Not gonna lie to you guys, over the last couple years my distaste for ski resorts and the corporations that run them has been growing significantly. The new parking plan from alta is kinda the last straw for me. For those who haven't heard, alta ski resort wants to limit the parking lots at the top of little cottonwood canyon to lift ticket holders only, sharply limiting public land access for those who are not skiing at the resort. This includes terrain like Grizzly Gulch and the bowls on Cardiff and Flagstaff.
My new suggestion is to eliminate ski resorts in the cottonwood canyons. I won't comment here on how this could or couldn't be done, just making the point that the canyons would be better off without the ski resorts.
Problems abolishing the ski resorts in the cottonwoods would solve:
Silly expensive lift tickets
The exorbitant and rabidly rising cost of lift tickets is pricing a huge group of people out of the joys of skiing. Especially on leased public land like Alta, this seems unethical. New developments in alpine touring equipment are making it safer and more accessible than ever before.
Massive traffic in the canyons
Anyone who has skiied in the cottonwoods in the last couple years can attest to the huge backups and headaches the ski resorts are causing. This year, parking at alta is filling up well before the lifts even start running. If you can't make this time, sucks.
Pollution and wasteful behaviors by corporations operating on public land
Resorts like Snowbird claim to be stewards of the land they lease, while running massive hotels and attempting to expand and clear greater swaths of the Wasatch.
Scarcity of parking
Alta's new parking plan and the new paid parking system at Solitude last year are new ways for the ski resorts in the canyons to capitalize on the scarcity of parking they have created. The state of Utah is now considering multiple massively expensive investments in infrastructure including a billion dollar cog train, just to get people to a ski resort that prices much of the population out of skiing.
Ikon pass debate
I am an Ikon pass holder, because it was the most financially responsible way for me to ski this year. That being said, I totally get why people are frustrated with the Ikon pass system and the issues it causes. It doesn't need to be said, but no ski resorts in the canyons means no Ikon passholders in the canyons.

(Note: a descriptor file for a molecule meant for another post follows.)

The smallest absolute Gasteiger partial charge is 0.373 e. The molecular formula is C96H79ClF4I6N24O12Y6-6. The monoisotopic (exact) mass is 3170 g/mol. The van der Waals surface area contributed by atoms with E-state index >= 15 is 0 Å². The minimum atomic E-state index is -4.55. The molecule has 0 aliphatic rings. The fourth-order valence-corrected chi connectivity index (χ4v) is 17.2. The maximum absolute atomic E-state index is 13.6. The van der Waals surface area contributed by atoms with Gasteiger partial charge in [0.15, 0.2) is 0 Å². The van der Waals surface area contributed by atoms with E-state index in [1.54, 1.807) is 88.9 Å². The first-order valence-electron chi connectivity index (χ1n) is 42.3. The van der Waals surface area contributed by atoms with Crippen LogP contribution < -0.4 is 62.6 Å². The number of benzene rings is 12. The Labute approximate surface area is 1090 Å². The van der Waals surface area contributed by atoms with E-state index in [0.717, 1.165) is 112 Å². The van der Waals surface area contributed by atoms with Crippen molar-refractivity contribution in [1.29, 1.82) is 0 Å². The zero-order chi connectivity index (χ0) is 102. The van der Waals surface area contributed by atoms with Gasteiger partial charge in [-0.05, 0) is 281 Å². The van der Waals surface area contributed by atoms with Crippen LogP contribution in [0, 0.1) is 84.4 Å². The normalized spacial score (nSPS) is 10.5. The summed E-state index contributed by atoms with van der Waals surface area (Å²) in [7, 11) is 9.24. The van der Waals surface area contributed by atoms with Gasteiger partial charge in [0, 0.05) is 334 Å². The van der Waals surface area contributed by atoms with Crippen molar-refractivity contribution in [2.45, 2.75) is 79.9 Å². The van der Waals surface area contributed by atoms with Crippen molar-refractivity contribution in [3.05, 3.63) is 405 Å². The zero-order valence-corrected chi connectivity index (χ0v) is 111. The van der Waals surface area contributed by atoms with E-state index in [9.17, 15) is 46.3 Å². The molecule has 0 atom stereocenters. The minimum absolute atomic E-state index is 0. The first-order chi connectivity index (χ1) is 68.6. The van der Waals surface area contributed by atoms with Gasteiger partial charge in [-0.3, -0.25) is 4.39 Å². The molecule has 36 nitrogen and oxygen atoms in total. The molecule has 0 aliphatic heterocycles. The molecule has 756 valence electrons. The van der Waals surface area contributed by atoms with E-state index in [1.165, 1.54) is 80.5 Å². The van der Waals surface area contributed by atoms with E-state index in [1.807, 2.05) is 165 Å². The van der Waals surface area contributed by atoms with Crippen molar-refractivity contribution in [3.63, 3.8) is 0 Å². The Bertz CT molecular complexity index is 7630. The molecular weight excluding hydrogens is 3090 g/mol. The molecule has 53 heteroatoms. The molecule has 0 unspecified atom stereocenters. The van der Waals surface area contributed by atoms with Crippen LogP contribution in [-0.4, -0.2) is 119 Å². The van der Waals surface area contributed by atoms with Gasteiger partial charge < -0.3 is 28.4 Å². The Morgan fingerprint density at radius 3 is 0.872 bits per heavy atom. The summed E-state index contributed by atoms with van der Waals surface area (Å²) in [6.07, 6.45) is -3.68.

Issues with my proposal:
Avalanche control work
Lots of avy work in the canyons is done by the ski areas, which I admit is a good thing. However, I hope that if the ski resorts were eliminated, some work could be upkept by a small nonprofit group, in the same way areas like the Ouray ice park in Colorado are maintained by volunteers and donations. Of course, the UDOT could continue the avy work that they already do.
There has been an uptick in avalanche related incidents this year because of a large influx of new backcountry users. This is certainly an issue. However, I hope that backcountry skiing and the related education could be the norm, instead of the exception. Avalanche education and responsibility could become as fundamental as basic ski lessons for kids if backcountry skiing grows significantly in popularity.
I'm no uphill purist or hater of lifts. On the contrary, most of my ski days this year have been inbounds. My issues with ski resorts continue to grow every year, and I am at the point where I feel like they outweigh the benefits of lift accessed terrain, at least in the cottonwoods. I believe that advances in ski touring tech and education have made it more accessible than every before, and corporations have made lift accessed skiing less accessible than in the past. Would getting rid of ski resorts reduce the number of people skiing? Of course, that's part of the reason it is an enticing option to me. At least it would be a system that would be more accessible to all and less impactful on the SLC community as well as the canyons.
Thanks for reading this far lol, I'd love to hear your thoughts!